Bulbbul - Netflix

Women in Folklore: A Look at Netflix Horror Film, ‘Bulbbul’

Indian horror film, ‘Bulbbul’, cleverly uses folklore and gives horror a spin by using it in a relatable setting to call out gender-based discrimination.

We are brought up in societies that are built on certain accepted morals, values, and positions; and ultimately, they are the ones that play a larger role in the way we come to see the world. These values and roles are then projected out to us and given a stronghold with the help of tools like the media; which is simply nothing but storytelling. 

Stories and the broad message they come with have been playing on our subconscious for decades; so much so that we often don’t realize the ways in which they may be problematic.

This holds especially true for folklore and fairy tales; which have been written with a skewed sense of gender and sex for years.

Irrespective of the diverse cultures folklore represents, they share commonalities stemming from the patriarchal society we are born into. Given that stories have a stake in the manner in which we formulate our own identities, the onus is on us to question these narratives and change the system. The newly-released Netflix horror film, Bulbbul, manages to stir up such questions and rips open layers of value systems that are fundamentally contorted in favor of one gender.  

Victim to the regressive institution of child marriage, the story of Bulbbul (played by Tripti Dimri) starts off with her marriage to a rich landlord, Indranil (Rahul Bose), who is much older than herself. On her way to her husband’s place, young Bulbbul finds herself befriending her husband’s brother, Satya (Avinash Tiwary), who happens to be the same age as her.

The two grow up amidst an old Bengali folklore of a “chudail” ⁠— a she-demon described as having long black hair and bent feet that feeds on human flesh ⁠— whilst dreaming of a future they yearn to share together.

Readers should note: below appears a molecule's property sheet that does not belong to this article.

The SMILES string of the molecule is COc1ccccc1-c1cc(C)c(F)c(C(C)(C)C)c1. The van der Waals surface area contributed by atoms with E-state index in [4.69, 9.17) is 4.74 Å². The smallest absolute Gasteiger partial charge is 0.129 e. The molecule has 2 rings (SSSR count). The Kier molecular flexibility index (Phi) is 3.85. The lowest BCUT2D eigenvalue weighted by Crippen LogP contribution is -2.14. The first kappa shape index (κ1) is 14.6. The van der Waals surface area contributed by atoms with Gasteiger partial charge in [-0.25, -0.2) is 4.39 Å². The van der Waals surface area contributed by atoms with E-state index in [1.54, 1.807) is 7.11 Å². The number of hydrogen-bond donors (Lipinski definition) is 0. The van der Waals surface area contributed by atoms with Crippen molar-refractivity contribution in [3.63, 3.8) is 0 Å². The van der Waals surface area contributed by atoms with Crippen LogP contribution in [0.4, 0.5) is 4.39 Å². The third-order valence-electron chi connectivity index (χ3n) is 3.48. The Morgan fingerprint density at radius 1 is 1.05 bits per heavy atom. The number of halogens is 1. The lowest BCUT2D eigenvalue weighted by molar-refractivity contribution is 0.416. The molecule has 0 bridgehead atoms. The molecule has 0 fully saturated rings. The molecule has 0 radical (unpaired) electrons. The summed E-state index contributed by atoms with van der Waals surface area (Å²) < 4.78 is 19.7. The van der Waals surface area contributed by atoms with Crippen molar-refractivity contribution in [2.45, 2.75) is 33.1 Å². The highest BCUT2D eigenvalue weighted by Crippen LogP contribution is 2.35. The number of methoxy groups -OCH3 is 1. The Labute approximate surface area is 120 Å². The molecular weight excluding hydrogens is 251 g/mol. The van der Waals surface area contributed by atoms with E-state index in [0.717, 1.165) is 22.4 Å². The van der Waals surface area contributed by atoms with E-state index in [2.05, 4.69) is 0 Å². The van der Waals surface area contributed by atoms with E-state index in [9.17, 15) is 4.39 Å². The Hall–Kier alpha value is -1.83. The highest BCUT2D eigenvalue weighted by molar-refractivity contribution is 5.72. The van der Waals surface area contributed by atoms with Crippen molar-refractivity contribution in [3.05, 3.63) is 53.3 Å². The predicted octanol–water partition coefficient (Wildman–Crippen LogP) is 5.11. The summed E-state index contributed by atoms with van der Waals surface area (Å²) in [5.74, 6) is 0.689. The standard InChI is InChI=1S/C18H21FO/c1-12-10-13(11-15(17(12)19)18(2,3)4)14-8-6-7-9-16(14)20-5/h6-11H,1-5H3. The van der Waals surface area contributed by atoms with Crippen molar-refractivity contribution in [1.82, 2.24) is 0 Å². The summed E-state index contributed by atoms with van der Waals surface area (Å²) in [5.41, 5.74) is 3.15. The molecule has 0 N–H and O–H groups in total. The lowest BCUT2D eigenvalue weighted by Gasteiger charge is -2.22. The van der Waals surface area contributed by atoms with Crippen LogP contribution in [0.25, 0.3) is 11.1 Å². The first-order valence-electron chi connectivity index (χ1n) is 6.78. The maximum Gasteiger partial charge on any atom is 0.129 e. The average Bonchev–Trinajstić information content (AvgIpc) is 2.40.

In a shocking turn of events, Satya is sent off to London to study law as per Indranil’s orders; who increasingly becomes aggressive and possessive of Bulbbul. He acts out in ways that damage not just the relationship Bulbbul shares with others, but also of that with herself. Furthermore, Bulbbul finds herself at the center of familial politics with other family members: Mahendra, Indranil’s mentally-challenged twin brother; and his wife Binodini (Paoli Dam). The dynamic shared between Bulbbul and Binodini changes over time; but is fueled by Binodini’s jealousy over Bulbbul’s role in the family. The story gains momentum with the return of Satya, who comes back home amidst multiple mysterious murders in the hands of what looks like a beast. The town he once knew has changed starkly and so has his childhood best friend and lover, Bulbbul. 

The way that events unfold in the movie is unsettling and uncomfortable; and it is meant to be exactly that. There are no other ways of portraying abuse and control without it being violent.

The young girl, who married into this family with an appetite for curiosity and fairy tales; is stripped off of her youth in ways that demand justice. Justice is served when she takes hold of her own fate. 

The character development in this film can come off suddenly but is not misplaced. They all have their own roles in the broader message the director, Anvita Dutt, tries to relay. Bulbbul, being the protagonist, stands as a representation of not just her story; but of several others who have and are living in fear and oppression in the hands of patriarchy. Indranil is the abuser and perpetrator who opens her eyes to the atrocities of the real world. Satya, who is expected to take up a more supportive role; does otherwise by taking it upon himself to control Bulbbul’s “immoral” actions.